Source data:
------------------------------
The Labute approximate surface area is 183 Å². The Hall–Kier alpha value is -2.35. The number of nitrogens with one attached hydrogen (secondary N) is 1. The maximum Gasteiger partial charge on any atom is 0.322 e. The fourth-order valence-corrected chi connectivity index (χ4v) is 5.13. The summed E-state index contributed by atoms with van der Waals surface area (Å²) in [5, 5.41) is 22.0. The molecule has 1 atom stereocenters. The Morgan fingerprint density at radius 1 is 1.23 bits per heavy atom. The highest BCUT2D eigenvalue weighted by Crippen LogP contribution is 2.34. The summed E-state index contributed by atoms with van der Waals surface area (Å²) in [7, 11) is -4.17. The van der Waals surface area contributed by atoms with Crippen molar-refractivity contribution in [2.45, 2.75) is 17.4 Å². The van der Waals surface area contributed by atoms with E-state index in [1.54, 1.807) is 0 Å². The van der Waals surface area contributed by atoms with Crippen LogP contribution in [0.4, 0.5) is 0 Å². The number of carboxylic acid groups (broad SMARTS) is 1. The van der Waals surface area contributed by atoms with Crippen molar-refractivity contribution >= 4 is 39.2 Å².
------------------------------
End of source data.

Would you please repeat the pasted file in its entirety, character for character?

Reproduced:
The Labute approximate surface area is 183 Å². The Hall–Kier alpha value is -2.35. The number of nitrogens with one attached hydrogen (secondary N) is 1. The maximum Gasteiger partial charge on any atom is 0.322 e. The fourth-order valence-corrected chi connectivity index (χ4v) is 5.13. The summed E-state index contributed by atoms with van der Waals surface area (Å²) in [5, 5.41) is 22.0. The molecule has 1 atom stereocenters. The Morgan fingerprint density at radius 1 is 1.23 bits per heavy atom. The highest BCUT2D eigenvalue weighted by Crippen LogP contribution is 2.34. The summed E-state index contributed by atoms with van der Waals surface area (Å²) in [7, 11) is -4.17. The van der Waals surface area contributed by atoms with Crippen molar-refractivity contribution in [2.45, 2.75) is 17.4 Å². The van der Waals surface area contributed by atoms with E-state index in [1.54, 1.807) is 0 Å². The van der Waals surface area contributed by atoms with Crippen LogP contribution in [0.4, 0.5) is 0 Å². The number of carboxylic acid groups (broad SMARTS) is 1. The van der Waals surface area contributed by atoms with Crippen molar-refractivity contribution >= 4 is 39.2 Å².